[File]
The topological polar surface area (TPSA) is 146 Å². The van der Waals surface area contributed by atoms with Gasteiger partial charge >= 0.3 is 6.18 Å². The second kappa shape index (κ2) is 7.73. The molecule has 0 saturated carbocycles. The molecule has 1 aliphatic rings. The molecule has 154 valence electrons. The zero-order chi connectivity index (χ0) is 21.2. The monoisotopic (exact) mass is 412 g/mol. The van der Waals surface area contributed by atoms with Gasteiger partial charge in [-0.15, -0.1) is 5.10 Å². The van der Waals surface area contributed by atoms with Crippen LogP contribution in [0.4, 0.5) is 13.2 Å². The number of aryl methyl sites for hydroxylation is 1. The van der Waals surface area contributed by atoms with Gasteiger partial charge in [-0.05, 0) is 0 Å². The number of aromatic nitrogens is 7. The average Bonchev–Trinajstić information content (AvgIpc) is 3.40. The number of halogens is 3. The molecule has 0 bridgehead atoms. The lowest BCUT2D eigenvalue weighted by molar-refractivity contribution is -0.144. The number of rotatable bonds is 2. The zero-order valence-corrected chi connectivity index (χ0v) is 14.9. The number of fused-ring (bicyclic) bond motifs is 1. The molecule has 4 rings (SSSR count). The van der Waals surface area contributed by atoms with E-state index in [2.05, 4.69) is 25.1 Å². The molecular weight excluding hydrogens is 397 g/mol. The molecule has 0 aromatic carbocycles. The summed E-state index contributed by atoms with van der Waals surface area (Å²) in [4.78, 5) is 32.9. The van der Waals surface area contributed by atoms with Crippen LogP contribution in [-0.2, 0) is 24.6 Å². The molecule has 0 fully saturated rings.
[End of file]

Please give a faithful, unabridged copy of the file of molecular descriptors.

The topological polar surface area (TPSA) is 146 Å². The van der Waals surface area contributed by atoms with Gasteiger partial charge >= 0.3 is 6.18 Å². The second kappa shape index (κ2) is 7.73. The molecule has 0 saturated carbocycles. The molecule has 1 aliphatic rings. The molecule has 154 valence electrons. The zero-order chi connectivity index (χ0) is 21.2. The monoisotopic (exact) mass is 412 g/mol. The van der Waals surface area contributed by atoms with Gasteiger partial charge in [-0.15, -0.1) is 5.10 Å². The van der Waals surface area contributed by atoms with Crippen LogP contribution in [0.4, 0.5) is 13.2 Å². The number of aryl methyl sites for hydroxylation is 1. The van der Waals surface area contributed by atoms with Gasteiger partial charge in [-0.05, 0) is 0 Å². The number of aromatic nitrogens is 7. The average Bonchev–Trinajstić information content (AvgIpc) is 3.40. The number of halogens is 3. The molecule has 0 bridgehead atoms. The lowest BCUT2D eigenvalue weighted by molar-refractivity contribution is -0.144. The number of rotatable bonds is 2. The zero-order valence-corrected chi connectivity index (χ0v) is 14.9. The number of fused-ring (bicyclic) bond motifs is 1. The molecule has 4 rings (SSSR count). The van der Waals surface area contributed by atoms with E-state index in [2.05, 4.69) is 25.1 Å². The molecular weight excluding hydrogens is 397 g/mol. The molecule has 0 aromatic carbocycles. The summed E-state index contributed by atoms with van der Waals surface area (Å²) in [4.78, 5) is 32.9. The van der Waals surface area contributed by atoms with Crippen LogP contribution in [-0.2, 0) is 24.6 Å². The molecule has 0 fully saturated rings.